Andrey Yankulov, ACF:
It would be good to come to the realization that we are an exotic exception among the other European legal systems due to our lack of external controls over the Prosecutor’s Office. Most countries have mechanisms to resort to when the Prosecutor’s Office refuses to investigate a particular case, such as alternative pressing of charges by a different legal party or judicial review of the respective prosecutor’s failure to prosecute.
Currently, a working group at the Ministry of Justice is discussing legislative amendments that would strengthen the judicial control over any decision of the Prosecutor’s Office not to initiate an investigation. The amendments would also enable victims to request courts to review the timeliness and quality of any investigations that have not resulted in an indictment.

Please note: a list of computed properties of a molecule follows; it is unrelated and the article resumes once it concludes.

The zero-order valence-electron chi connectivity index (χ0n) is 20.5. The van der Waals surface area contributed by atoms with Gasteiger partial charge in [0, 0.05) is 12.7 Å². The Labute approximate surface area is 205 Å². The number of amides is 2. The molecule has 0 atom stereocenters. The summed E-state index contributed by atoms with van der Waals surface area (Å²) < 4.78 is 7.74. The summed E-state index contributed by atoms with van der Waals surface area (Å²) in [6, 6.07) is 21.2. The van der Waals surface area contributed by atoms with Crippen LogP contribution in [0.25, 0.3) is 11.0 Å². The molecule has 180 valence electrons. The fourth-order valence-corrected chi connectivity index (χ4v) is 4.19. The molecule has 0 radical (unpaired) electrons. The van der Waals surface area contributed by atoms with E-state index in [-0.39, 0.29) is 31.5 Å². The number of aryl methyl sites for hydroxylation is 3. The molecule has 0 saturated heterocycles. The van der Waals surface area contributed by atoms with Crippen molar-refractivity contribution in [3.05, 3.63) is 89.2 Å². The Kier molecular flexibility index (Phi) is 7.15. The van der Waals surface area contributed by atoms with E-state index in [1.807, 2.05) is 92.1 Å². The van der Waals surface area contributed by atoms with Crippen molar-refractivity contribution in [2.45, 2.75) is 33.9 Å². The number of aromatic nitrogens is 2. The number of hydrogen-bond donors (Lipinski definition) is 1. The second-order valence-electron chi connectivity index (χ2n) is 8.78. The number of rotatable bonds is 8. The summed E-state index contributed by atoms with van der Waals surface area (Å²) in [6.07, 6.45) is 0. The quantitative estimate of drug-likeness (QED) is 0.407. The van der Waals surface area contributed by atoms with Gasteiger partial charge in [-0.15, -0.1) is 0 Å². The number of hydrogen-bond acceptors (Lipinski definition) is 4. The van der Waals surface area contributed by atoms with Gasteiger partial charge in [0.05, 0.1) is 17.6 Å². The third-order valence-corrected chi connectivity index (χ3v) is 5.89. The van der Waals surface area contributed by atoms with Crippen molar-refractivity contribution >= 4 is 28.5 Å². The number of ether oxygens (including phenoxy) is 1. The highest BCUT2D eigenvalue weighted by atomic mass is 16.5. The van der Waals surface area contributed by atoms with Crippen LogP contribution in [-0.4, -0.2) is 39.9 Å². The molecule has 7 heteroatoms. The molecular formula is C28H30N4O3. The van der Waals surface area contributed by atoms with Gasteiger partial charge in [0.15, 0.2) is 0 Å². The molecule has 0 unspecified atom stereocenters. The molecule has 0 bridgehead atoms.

Since the Prosecutor’s Office alone has the immense power to press or not to press charges, in practice the decisions of any particular prosecutor are coordinated with higher-ranking officials in the institution. This is not even a secret in the institution; anyone who has had dealings with the criminal justice system knows this, and it is not disputable, no matter what the Prosecutor General says.
All the claims that he has no influence on the decisions on cases of public importance, such as those involving ministers, MPs, and other prominent figures, are simply untrue.